Sunday, April 19, 2009

Poetry Train Monday - 97 - As Prisons Go

This is the next in my found poetry series, which I've been doing since the new year. I've taken it from one of my manuscripts, featuring Jocelyne, Lady Moncrieffe, the Dowager Countess of Kinnoull. It's the early 1820's near Crieff, Scotland.

Guthrie Carmichael is a Highland Scot working on her lowland estate as the gamekeeper. His decision to stop poaching from her estate requires one last delivery of game in town.

I've based Lady Moncrieffe on Canadian actress Neve Campbell. Guthrie is based on English actor Sean Bean.

You can read a previous poem about Jocelyne HERE.

You can Ride the Poetry Train by clicking HERE.

As Prisons Go

I arranged to be taken into Crieff
Meet up with my sister coming in by coach
First time in four years. Four years!
Disheartening thing - if not for Finlay’s death

Would this visit even take place?

The MacDougal resentments
Only stretched so far, thank Heaven
Whom did I see seated across the square
But the gamekeeper, Carmichael

Soldier stopped before him

Gaze traveled up to the red jacket
Before he had a chance to blink
One of those booted feet kicked
The pipe from Carmichael’s mouth

Scarred hand reached down

Took up the sacks. Carmichael
Kept his gaze trained on the soldier
“What would this be? Eh?
You wouldn’t be the lord of these parts, now?”

Carmichael neither moved nor spoke

Soldier lifted grouse from sack
Dropped the rest into the dust
Dangled bird from taloned feet
Too close to Carmichael’s face

“Name!” the soldier barked

Black boot planted on Carmichael’s hand
“Stop! Stop, I beg you! What is going on here?
Let him be!”
Pulled at red-jacketed arm
Sergeant shook me off angrily

Until he saw who it was

Guthrie snatched hand to chest
Soldier saluted sharply
“This man is poaching from the estate.
I’ve apprehended him for you.”

I recalled these very sacks

Fixed to the back of the gamekeeper's saddle
That morning after the storm
That morning when he'd found me
Wet, bedraggled, desperate

Had seen me safely home

I'd sleepwalked but
He'd found me
Found me with these sacks
Fixed to the back of his saddle

Carmichael hung his head

Cradled his hand
I stared at his crumpled hat
Lying in the dust
“You have made a rather unfortunate error, Sergeant.

This man is my gamekeeper.”

Carmichael looked up
Soldier’s bravado paled
“Can you stand, Mr. Carmichael?”
I extended my hand to him

“Don’t be too concerned, Milady.”

Carmichael's voice so ragged
“Where is your regiment stationed
I asked
"I should like to have a word

With your commanding officer.”

Soldier colored till his face
Was indistinguishable from
Scarlet fullcloth of jacket
Bead of sweat trickled its way

From under black-plumed bonnet

Down his rough-skinned jawline
It vanished in the gap between
Neck and stiff white collar choking throat
“May I speak to you privately, Ma’am?”

“By all means, Sergeant.”

We stepped aside, walked a few paces
Along the wall. Stopped
Bent our heads together
In rapt discussion for some minutes

Soldier broke away abruptly

As though he’d been stung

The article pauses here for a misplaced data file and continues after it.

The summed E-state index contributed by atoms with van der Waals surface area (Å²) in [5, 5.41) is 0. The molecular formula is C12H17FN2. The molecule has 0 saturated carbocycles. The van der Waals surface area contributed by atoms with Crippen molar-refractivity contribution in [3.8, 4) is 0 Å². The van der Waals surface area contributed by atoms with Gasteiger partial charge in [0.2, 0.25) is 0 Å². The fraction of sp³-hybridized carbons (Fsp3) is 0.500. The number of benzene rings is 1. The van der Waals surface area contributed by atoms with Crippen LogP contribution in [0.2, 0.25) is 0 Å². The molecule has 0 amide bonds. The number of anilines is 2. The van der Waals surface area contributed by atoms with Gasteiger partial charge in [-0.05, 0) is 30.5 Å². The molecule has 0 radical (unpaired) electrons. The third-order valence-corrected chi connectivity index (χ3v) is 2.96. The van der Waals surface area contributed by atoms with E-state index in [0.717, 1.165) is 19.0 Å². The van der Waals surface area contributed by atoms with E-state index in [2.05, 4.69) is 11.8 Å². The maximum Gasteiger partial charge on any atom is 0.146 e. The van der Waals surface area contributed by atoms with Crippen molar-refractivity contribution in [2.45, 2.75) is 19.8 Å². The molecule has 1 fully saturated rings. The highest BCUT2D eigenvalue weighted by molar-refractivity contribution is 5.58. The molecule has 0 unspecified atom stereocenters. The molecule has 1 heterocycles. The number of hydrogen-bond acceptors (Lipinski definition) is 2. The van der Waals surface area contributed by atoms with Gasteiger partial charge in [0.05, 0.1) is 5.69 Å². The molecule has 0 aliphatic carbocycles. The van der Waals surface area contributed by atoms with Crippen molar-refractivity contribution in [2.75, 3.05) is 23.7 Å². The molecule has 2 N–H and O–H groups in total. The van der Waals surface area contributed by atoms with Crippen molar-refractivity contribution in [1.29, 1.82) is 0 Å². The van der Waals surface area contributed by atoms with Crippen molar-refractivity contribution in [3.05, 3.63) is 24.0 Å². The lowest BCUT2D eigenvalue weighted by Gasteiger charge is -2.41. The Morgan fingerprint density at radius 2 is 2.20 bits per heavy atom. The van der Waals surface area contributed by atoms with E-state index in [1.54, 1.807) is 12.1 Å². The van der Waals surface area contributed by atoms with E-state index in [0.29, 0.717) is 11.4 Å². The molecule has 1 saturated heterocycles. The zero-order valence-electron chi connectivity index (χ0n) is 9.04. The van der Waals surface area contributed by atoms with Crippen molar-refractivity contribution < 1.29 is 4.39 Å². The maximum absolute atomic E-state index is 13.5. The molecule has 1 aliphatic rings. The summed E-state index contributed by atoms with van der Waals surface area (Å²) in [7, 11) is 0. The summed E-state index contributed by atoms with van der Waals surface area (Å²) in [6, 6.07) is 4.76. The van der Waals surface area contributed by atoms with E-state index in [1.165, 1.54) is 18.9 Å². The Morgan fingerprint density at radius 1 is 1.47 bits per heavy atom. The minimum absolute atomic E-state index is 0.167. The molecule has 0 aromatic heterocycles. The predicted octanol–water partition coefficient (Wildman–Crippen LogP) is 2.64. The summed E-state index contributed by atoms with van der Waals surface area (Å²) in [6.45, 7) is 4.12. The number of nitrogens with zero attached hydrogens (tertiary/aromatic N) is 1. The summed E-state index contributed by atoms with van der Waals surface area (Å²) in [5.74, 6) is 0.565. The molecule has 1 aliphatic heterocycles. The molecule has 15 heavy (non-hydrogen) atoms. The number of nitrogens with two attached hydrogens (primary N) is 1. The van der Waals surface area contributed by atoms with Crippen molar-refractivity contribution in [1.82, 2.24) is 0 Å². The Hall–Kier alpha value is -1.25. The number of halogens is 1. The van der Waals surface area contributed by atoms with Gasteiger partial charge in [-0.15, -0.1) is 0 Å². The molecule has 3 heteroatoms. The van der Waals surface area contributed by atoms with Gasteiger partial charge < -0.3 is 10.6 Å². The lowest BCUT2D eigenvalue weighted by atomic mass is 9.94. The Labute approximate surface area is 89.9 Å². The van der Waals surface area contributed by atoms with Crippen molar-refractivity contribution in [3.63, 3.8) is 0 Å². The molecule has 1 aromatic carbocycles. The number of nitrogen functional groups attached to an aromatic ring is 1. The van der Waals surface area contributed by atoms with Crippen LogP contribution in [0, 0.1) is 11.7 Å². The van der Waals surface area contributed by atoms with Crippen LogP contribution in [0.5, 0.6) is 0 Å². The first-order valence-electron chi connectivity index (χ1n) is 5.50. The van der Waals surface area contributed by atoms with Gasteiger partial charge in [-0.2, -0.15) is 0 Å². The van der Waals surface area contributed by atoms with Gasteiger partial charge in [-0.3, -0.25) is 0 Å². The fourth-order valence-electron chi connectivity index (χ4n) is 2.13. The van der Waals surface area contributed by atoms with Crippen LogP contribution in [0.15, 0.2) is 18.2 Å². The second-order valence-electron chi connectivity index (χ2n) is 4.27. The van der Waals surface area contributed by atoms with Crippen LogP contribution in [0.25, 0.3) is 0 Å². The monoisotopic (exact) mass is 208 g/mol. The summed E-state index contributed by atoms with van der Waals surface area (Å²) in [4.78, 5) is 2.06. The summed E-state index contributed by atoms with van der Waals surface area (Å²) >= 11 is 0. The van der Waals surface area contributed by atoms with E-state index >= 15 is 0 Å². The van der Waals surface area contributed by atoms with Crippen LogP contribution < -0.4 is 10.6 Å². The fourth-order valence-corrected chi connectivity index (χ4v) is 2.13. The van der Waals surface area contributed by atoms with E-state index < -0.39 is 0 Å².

He saluted, then moped from the square
I turned toward the carriage
Carmichael helped me up the step

My sister waiting for me

Carmichael withdrew his hand
Cradling his sore one
“You had better get in,” I said
“You have been injured, after all.”

He nodded toward his horse

Waiting patiently across the square
“Then be quick about your business.
Make a point of stopping at the castle
When you return."

He opened and closed his mouth

Like a fish in the grass
He nodded his assent. His hand
Moved up to tug at hat that wasn’t there
His fingers hung suspended in midair

For an awkward moment

Then ran through his hair
“Drive on, Willis,” I called out
Old man clucked to the horses
Carriage lurched forward

Carmichael stepped out of the way

Before wheels ran over his toes
I stood, my back to him
In the pale green drawing room
“Thank you for coming,” I said

“Your servant, Ma’am,” he answered

Bowing slightly
“Are you?”
“I am.”

I broke from where I stood

Moving slowly round the edges of the room

“I would question your definition
Of ‘servant’, Mr. Carmichael.
You have been using my late husband
And me to suit your own purposes.”

he croaked

I halted, turned and faced him
“If you were poaching that morning
After the storm...why
Did you come to my aid?”

Carmichael spluttered

As if he’d swallowed a
Gulp of water down the wrong pipe
“I couldn't very well leave you out there!”
“Another man might have done just that.

Well, we are in a fine pickle, are we not?”

“Aye, Milady. We are, that.”
“You should be turned over to
The magistrate, and have done with you."

He returned my gaze, giving himself over to me.

I shuddered

“Why did ye tell that lie for me?”
He asked
“Laird Moncrieffe - he would have
Had me in gaol by now, sure.”

“Perhaps. The man who fancies himself

The new lord of Kinnoull
Would be even more severe than that.
Think hard, now, and consider carefully
What I am going to offer you.

I once offered you a room here

To recuperate from your wounds
But you refused. I’m afraid I must
Make that offer again
And I beg you to accept this time.

I have need of your cottage.

As prisons go, I hope you’ll find
This one to be exceptional.
I, myself, have always considered this
To be a home.

Mr. Carmichael, I possess information

You would prefer me not to pass along.
You likewise hold secrets of mine.
‘Men do not despise a thief
If he steals to satisfy his soul

When he is hungry.'"

He looked as if he'd just
Dashed the contents of an upset stomach
Extending my right hand, I said
“I believe we must shake on it.”

Carmichael rallied

Taking my hand in his
After one shake for form’s sake
We let go with expediency
“I’ll ring for Kearney,” I said

Picking up the bell to shake it furiously

- Julia Smith, 2009